A series of film reviews and opinion pieces from a film student and all round movie lover! Happy reading!
Directed By: Taika Waititi
Written By: Taika Waititi
Produced By: Carthew Neal, Leanne Saunders, Taika Waititi, Matt Noonan
Starring: Sam Neill, Julian Dennison, Rima Te Wiata
Running Time: 93 Minutes
Bursting out of the shadows and becoming a household name that puts New Zealand back on the map amid the sizeable wake of the colossal battle for Middle Earth, Taika Waititi’s latest outing ventures out of the realm of mockumentary and into the wilderness, proving his comedic aptitude stems further than simple satire.
Continuing the resurgence of Sam Neill and introducing a delightful young talent in Julian Dennison, Hunt For The Wilderpeople, Waititi’s fourth directorial feature, is a highly original, intelligently conceived and incredibly touching affair that captures something beautiful within the dichotomy of its central leads.
A film that could be seen as a film drawing large inspiration from Disney Pixar’s Up, with elements of countless other adventure comedies alike, Hunt For The Wilderpeople is as loud, outrageous, hysterical and moving as one could hope for within a ninety-minute low-budget comedy gem.
The first notably impressive element of the film is the comedic proficiency on display within almost every single character. Scenarios are crafted to lend themselves to beautifully choreographed, effortless gags that sometimes don’t require discourse at all.
Through various forms of comedy such as slapstick, one-liners, situational gags, expressions and recurring subtleties, Waititi not just presents, but brings to life one of the funniest screenplays in recent memory. Diverse, charming and full of enjoyable qualities, this is a film that has an enormous amount to offer audiences of all ages.
Without saying a single word, we’re perfectly introduced to Julian Dennison’s Ricky Baker, a troublesome youngster being passed on to new foster carers in Bella and Hector Faulkner (Rima Te Wiater and Sam Neill). While Aunty Bella is sweet, inviting and maternal to Ricky, the unwelcoming grimace of Uncle Hector suggests otherwise.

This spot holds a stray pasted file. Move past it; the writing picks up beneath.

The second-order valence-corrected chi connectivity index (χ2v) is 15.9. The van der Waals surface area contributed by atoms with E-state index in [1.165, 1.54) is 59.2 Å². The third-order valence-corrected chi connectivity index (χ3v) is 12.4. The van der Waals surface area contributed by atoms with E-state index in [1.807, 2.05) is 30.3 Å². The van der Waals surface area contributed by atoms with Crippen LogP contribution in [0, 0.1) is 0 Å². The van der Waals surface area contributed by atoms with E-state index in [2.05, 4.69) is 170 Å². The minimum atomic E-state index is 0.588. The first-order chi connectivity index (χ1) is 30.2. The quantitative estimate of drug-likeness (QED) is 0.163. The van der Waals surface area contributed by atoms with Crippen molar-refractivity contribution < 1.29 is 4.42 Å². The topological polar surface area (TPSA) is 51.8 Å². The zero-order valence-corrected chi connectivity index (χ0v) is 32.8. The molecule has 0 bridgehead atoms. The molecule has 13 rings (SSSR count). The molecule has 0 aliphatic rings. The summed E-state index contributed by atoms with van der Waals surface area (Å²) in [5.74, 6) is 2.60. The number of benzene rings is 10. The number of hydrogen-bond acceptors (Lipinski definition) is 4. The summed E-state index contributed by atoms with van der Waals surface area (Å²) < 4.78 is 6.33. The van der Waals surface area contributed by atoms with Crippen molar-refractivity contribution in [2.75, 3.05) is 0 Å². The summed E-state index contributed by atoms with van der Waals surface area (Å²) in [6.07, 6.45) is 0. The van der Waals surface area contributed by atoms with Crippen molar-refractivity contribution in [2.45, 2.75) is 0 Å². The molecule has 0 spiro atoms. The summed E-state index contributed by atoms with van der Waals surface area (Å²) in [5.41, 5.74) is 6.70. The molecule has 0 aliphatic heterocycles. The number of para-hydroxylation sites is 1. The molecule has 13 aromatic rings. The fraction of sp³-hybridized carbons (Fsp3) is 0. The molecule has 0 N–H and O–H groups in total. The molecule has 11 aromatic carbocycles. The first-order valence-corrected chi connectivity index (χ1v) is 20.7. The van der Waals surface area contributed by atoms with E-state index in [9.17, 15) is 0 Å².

His introduction is in fact rather similar to Ricky’s, and it’s from there that a difficult relationship is formed, but what ensues is a beautifully rich and contrasting bond between the pair that fluctuates and develops in its own unique and hilarious way.
As the plot progresses, the pair are pursued by children services agent Paula Hall (Rachael House) and Officer Andy (Oscar Kightley), whose Good Cop-Bad Cop relationship provides an enormous amount of laughs throughout the picture. With ineptitude and cartoonish aggression on display, some of the film’s highlights are found within these two and their interactions with various and equally amusing supporting characters (one of which, Stan Walker, may be a pleasant surprise to some audiences).
Waititi’s supremely clever writing and direction allows for moments of pathos, agony and genuine emotion amid the chaos and outrageousness, not taking away from the comedic momentum, but introducing a bold and enveloping dimension into the characters and story. It’s a brave decision to make when a film drastically shifts in tone, but Hunt For The Wilderpeople manages to execute the manoeuvre superbly and with good, justified reasoning.
Blending anarchic chase sequences with intelligent silliness (which is a difficult blend in itself) and effective poignancy on top of it all, one of the more striking elements of the film is the cinematography that sets all the action in motion. Beneath the energy, tension and fast-paced nature of the film, there’s an undercurrent of beauty and calmness exhibited in the variety of establishing shots.
Not only showcasing the New Zealand wilderness in all its vast and stunning glory, the film even gives The Lord Of The Rings a run for its money (and is even self-aware enough to reference it at one stage). Endless mountain ranges, dreamlike lakes and eye-catching plains provide a beautiful setting for the film, whilst fitting in to the story itself.
Although some shots appear to be extracted directly from a tourism commercial, the characters actually comment on the landscapes with an appreciative tone, with the word “Magestical” even being used once or twice to great effect.
This signals a deeper facet of the film, which is a love letter to a country. Hunt For The Wilderpeople is as much a celebration of New Zealand as it is a tale of an estranged boy meeting a father-like figure in need of something similar.
Before you see what Waititi brings to the formulaic, producer-driven franchised world of overblown, vacuous Marvel pictures with the forthcoming Thor: Ragnarök, do yourself a favour and devote some time to see what a contemporary comedy with true heart and soul is like.
With a true sense of New Zealand charm and spirit, as well as featuring an Australian Idol who is in fact a Kiwi (Sam Neill that is), Hunt For The Wilderpeople is guaranteed to make you laugh enough times to get your money’s worth, and then some.
If this is not the case, please seek help, because something is definitely wrong with you.